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Turkish and Chinese history

First Turkish researcher enters Chinese 'Uyghur' pyramids

Oktan Keleş, a Turkish researcher who has been studying the legendary ‘Chinese Pyramids’ of Xi’an for many years, recently entered the structures for the first time. Although others have visited in the past, only his team was permitted to take photographs of the interior. He says revelations from the pyramids could change the way history is written.

In a visit that could change the writing of Turkish and Chinese history, a Turkish researcher has entered the legendary "Chinese Pyramids, " located roughly 100 kilometers from Xi’an, for the first time.

Speaking to Anatolia news agency last week, Oktan Keleş, a Turkish researcher who has been researching the pyramids for many years, said the ancient mausoleums were of great importance for Turkish history and could change established approaches to history.

"Once the material inside the pyramids is examined by experts, history could be re-written, " Keleş said.

The scattered pyramids have also been termed the "Turkish Pyramids" or "The Great White Pyramid."

Other researchers have gone to the region in the past but were not given permission to take photos, Keleş said, adding that research conducted by German scientists had been instrumental in furthering knowledge of the area, but could not be proven given a lack of photographs.

Despite previous prohibitions against taking photographs inside the pyramids, Keleş was able to photograph some of the interior of the structure. "As far as we know, our shots are the most comprehensive ones."

Several symbols, statues and tablets inside the pyramids might belong to ancient Turks, he said, adding that Chinese officials told him the symbols and signs were from Uyghurs, who served as hired soldiers instead of the Chinese in early periods.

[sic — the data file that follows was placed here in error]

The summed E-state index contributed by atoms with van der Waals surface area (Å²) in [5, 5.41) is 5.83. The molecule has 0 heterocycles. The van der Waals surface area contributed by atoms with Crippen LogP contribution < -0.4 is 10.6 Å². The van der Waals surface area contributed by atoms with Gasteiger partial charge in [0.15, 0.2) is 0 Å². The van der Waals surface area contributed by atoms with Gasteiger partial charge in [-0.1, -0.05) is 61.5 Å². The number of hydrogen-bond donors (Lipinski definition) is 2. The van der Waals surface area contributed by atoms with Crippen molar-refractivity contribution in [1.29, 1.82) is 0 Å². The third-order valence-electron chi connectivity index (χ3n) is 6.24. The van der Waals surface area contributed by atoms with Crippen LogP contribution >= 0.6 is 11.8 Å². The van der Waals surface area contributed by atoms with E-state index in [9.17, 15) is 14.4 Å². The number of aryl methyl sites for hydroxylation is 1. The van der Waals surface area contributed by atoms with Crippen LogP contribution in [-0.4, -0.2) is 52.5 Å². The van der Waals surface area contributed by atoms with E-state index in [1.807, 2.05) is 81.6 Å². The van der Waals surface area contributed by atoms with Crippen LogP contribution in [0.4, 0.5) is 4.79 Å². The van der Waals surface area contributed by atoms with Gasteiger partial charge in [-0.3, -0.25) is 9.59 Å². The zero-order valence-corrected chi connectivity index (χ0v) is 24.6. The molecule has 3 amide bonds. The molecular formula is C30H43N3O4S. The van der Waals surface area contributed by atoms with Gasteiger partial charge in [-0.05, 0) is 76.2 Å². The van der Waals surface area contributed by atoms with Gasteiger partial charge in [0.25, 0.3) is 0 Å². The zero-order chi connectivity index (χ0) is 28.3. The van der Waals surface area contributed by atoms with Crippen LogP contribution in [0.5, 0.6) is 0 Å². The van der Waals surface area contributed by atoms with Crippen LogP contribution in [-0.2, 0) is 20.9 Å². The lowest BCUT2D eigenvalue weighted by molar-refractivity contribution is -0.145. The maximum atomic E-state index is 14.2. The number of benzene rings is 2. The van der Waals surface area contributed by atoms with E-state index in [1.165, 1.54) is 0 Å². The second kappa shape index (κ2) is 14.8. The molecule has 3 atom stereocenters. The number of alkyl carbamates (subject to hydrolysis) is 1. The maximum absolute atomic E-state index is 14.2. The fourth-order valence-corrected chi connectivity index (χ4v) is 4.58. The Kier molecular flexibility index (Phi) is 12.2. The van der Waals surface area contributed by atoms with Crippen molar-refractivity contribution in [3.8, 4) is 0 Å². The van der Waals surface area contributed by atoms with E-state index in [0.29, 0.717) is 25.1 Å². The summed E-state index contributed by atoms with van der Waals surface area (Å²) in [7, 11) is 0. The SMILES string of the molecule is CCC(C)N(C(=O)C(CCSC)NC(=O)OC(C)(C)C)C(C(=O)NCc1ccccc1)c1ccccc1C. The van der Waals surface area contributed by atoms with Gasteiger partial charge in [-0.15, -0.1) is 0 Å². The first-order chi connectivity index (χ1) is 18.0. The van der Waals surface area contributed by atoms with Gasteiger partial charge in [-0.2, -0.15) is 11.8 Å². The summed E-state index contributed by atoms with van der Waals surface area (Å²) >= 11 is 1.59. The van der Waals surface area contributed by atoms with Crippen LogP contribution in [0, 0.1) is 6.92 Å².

"This, however, is the [Chinese] claim, " Keleş said.

Inside the pyramid

Relating his first tour of the pyramid, Keleş said he and some others, along with a local Chinese guide, walked 40 to 50 meters in the dark in a natural cave. "We reached a three-channeled entrance in that cave. Later we came to a large area and the Chinese guide told us that we were inside the pyramid."

Noting that the pyramid was established on a natural formation, Keleş said they entered a crypt and saw "wolf head" figures on a rock, as well as a three-meter statue made of granite which had "crescent and star" carvings.

"The Chinese guide told me that the statue represented ancient Turkish leader Oğuz Kağan, " Keleş said.

Later, the researcher said the guide pointed out a mummy belonging to a man. "His face was clearer 30 years ago. We stayed there for about seven-eight minutes but then the guide told us to leave immediately. We wanted to examine the area a bit more but he refused. We saw stairs going down and wanted to go there but he said that it would be very difficult to go down and repeated that we had to leave there. We could not go down but we saw that there were written tablets on the walls."

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Isn't accuracy the quest of historians?

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As historians, shouldn't we strive for the most accurate and educated portrayal of history possible? Or should we just accept something that we know is innacurate for fear of causing ripples in the pond? If you see an account of history being portrayed that you know is incorrect, should you speak up, or remain silent?
Should the Japanese cover up their WW2 attrocities, and not acknowledge the horrors of their past, to protect their citizenry from shame? Should we have just kept the death toll for the World Trade center attacks at 10,000+ (an original early estimate) to make the deed seem even more terrible? Should we not acknowledge past mistakes like internment camps and reservations in America, and just let sleeping dogs lie? Or should historians strive to make sure every fact is as accurate as humanly possible? Is the Chinese model, hiding the horrors of the past and denying…


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